Students working outside the History of Art explore the ornate and unusual, each focusing on one object at The Courtauld that sparks their curiosity. Check out their discoveries below.
Sophie-Nicole Dodds, Goldsmiths College
A socially distanced process of selection through discussion, drawing and documenting 3D narrative pieces through a screen.
Jack Monaghan, Imperial College
Know your atoms from your alloys? Leap into the history and production methods of César’s fabulous Habitation, of 1960.
Katrina Brain, Imperial College
Exotic beasts and precious materials from international trade networks define an exquisite marriage casket from seventeenth-century Germany.
Melisa Lenero, Royal College of Art & Imperial College
How an eighteenth-century glass dish emulates bioluminescent sea creatures through expert craft techniques.
Anabel Hazeldine, Central Saint Martins
Part drinks vessel and part game, a jug that would have invited playful usage across seventeenth-century taverns and dining rooms alike.
Nathasha Gertler, Imperial College
Pinpointing which semi-precious stones are inlaid into the frame of this portable altarpiece proves harder than you might imagine.
Devon Abts, Kings College
This miniature pendant from the early seventeenth century raises questions about who it was for and what holy object it held close to the wearer’s heart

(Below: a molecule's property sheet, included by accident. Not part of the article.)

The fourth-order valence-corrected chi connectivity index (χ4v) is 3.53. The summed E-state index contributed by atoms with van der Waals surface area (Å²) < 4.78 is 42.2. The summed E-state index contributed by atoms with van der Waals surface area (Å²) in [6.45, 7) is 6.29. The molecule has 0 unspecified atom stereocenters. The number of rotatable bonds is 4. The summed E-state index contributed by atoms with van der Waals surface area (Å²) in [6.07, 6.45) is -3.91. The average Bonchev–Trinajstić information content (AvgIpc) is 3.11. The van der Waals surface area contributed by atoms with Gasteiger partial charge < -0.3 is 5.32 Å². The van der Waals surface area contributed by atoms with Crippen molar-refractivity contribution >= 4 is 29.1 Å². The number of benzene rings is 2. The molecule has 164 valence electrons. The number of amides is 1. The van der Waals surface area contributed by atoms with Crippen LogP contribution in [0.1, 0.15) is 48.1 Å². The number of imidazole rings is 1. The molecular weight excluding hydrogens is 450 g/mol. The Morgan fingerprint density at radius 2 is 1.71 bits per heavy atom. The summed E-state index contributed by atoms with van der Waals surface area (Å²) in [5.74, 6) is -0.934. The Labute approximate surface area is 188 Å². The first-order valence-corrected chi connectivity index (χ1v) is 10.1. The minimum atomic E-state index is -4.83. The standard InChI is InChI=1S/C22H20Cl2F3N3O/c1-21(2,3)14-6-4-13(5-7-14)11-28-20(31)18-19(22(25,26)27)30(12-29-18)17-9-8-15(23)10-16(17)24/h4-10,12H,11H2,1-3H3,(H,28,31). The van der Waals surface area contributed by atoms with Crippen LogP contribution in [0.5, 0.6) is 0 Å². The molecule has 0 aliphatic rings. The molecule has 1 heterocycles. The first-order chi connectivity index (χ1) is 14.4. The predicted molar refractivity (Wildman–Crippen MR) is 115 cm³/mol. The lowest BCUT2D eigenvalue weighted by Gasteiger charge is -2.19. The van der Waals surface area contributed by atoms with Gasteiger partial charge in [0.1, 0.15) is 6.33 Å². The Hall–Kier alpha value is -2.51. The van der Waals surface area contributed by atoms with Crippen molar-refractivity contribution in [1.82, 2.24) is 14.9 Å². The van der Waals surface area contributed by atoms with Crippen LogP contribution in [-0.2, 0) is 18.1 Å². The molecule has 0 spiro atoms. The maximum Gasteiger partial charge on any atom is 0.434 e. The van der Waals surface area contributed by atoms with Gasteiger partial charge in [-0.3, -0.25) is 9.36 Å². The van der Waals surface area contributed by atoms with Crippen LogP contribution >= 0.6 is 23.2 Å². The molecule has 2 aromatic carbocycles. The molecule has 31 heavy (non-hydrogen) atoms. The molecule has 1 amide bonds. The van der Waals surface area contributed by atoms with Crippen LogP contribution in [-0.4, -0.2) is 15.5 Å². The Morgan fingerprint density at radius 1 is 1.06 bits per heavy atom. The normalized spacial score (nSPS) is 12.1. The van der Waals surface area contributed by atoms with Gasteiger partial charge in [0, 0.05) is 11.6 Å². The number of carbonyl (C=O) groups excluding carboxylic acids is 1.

Eleanor Magson, Imperial College
Learn the secrets of eighteenth-century Venetian glass-makers through this bowl, and see how they competed with Mother Nature herself.
Maryam Ala Amjadi, University of Kent
The game-changing drink became known in England from the seventeenth century via travellers to the Ottoman Empire and Safavid Isfahan. What can an eighteenth-century coffee pot recall about the ensuing social and intellectual pursuits that boomed in coffeehouses throughout the country?
Niahm Collard, School of Oriental and African Studies (SOAS)
Find out why this loom pulley is shaped like a beautiful female mask and is the object of the Guro weaver’s gaze.
Laila El-Sayed, University of Kent
Carnations and tulips abound: do the swirling flowers on this Iznik dish hold a deeper cultural symbolism?
Victoria Druce, Imperial College
Get granular with the techniques and chemical components of glasses made in Venice and England.
Josephine Neil, Kings College
A pair of German miniature picture bibles bears witness to the talents of the Küsel sisters, who produced these devotional objects while navigating a time of religious upheaval.
Tanja Tolar, School of Oriental and African Studies (SOAS)
Islamic and Christian heritages intertwine in this Spanish lustreware dish.
Eleni Dimitriadou, The Courtauld Institute of Art
The monks of Mount Athos worked painstakingly on this carved wooden cross. Can you follow the biblical stories whittled intricately across it?
Sculpture and Decorative Arts including Illuminating Objects is proudly supported by McQueens Flowers.